I was reading The Death Ship, a novel by B. Traven, who tried to keep his identity secret but was apparently, at least for a couple of his novels, two people, a German and an American. And it came to me that the American was surely Tom Hickey’s missing father.

 

How do you create your characters?

 

Often they start with somebody I know or have seen and gotten intrigued with. Like the narrator of my first novel, Midheaven, began with a girl I watched rush out of a party on the shore of Lake Tahoe and dash across the beach and plunge fully clothed into the lake.

 

Once I pick somebody and let myself wonder, the whole character comes to me, either all of a sudden or gradually.

 

What inspires and what got you started in writing?

 

My grandma was a wonderful storyteller and also a painter. As a boy, I hung out in her studio and watched her paint and listened to her tell stories at the same time.

So I grew up wanting to create something and soon enough learned I couldn’t draw very well and that the best way to make sense of my life and the rest of the world was to dream up stories.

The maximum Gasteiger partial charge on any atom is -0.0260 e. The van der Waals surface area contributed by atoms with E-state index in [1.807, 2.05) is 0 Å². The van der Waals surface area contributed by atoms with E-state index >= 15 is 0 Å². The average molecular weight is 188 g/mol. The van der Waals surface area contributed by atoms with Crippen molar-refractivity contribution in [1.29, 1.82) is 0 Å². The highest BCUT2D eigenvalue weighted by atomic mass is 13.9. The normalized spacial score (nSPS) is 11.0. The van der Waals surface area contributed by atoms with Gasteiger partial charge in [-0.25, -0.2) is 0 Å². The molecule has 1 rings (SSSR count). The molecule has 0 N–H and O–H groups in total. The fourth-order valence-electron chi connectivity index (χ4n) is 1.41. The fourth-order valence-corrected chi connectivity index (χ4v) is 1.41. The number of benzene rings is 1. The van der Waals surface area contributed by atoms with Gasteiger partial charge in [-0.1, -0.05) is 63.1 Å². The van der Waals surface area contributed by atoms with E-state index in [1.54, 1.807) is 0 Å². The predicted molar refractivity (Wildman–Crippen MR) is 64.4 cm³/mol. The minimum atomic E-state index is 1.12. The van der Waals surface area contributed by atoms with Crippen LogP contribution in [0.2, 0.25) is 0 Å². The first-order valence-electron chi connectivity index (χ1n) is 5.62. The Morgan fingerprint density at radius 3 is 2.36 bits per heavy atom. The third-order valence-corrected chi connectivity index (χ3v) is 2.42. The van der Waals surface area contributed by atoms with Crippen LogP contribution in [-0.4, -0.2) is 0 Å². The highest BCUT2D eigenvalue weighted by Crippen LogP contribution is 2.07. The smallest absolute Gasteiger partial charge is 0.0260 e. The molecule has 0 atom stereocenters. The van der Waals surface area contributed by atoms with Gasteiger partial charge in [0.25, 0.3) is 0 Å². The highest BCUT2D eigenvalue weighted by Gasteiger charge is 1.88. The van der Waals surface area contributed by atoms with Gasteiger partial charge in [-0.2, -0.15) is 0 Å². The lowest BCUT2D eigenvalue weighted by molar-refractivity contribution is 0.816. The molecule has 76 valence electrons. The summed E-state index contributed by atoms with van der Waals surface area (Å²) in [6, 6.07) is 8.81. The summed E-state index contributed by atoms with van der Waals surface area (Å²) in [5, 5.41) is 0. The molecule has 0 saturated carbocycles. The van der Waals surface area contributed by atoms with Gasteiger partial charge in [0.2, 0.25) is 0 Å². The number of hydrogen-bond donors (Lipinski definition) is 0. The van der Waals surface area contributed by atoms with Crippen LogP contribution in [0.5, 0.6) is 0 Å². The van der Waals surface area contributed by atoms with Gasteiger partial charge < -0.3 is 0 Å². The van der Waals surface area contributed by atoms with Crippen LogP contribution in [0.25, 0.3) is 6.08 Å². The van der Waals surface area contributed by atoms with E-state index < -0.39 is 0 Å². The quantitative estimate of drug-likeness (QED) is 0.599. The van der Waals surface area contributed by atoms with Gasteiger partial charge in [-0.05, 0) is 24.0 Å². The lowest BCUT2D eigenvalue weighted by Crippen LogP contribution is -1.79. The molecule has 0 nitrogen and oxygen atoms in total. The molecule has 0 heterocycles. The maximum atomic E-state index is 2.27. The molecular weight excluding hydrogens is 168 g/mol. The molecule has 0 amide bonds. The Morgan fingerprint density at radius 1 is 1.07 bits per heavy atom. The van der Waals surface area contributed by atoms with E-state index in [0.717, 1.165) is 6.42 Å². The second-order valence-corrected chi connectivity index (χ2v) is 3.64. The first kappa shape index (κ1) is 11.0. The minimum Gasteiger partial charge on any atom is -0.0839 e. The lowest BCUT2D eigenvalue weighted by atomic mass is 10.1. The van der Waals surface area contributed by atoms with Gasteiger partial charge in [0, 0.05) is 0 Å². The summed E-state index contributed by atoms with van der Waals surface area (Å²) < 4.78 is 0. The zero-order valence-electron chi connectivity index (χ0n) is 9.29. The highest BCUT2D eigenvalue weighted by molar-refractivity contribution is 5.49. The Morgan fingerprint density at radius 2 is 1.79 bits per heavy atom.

Where do you write? Is there something you need in order to write (music, drinks?)

I write wherever I am when I get the time to write. And I don’t know that I need anything, but coffee certainly helps, and a bit of wine if I find myself still writing as night approaches. And whenever I finish a draft, I can’t imagine not celebrating with a drink or three, preferably Dewar’s or single malt Scotch.

And music can help me get into the mood. The novel I’m working on now is set in and around Lake Tahoe. So when I go for a walk before sitting down to write, I usually listen to a Bob Dylan song called “My Heart’s in the Highlands.”

And when I’m writing about a period of history, to get myself into that world, I might listen to songs from that year. You can find some of those through You Tube links on my website.

 

How do you get your ideas for writing?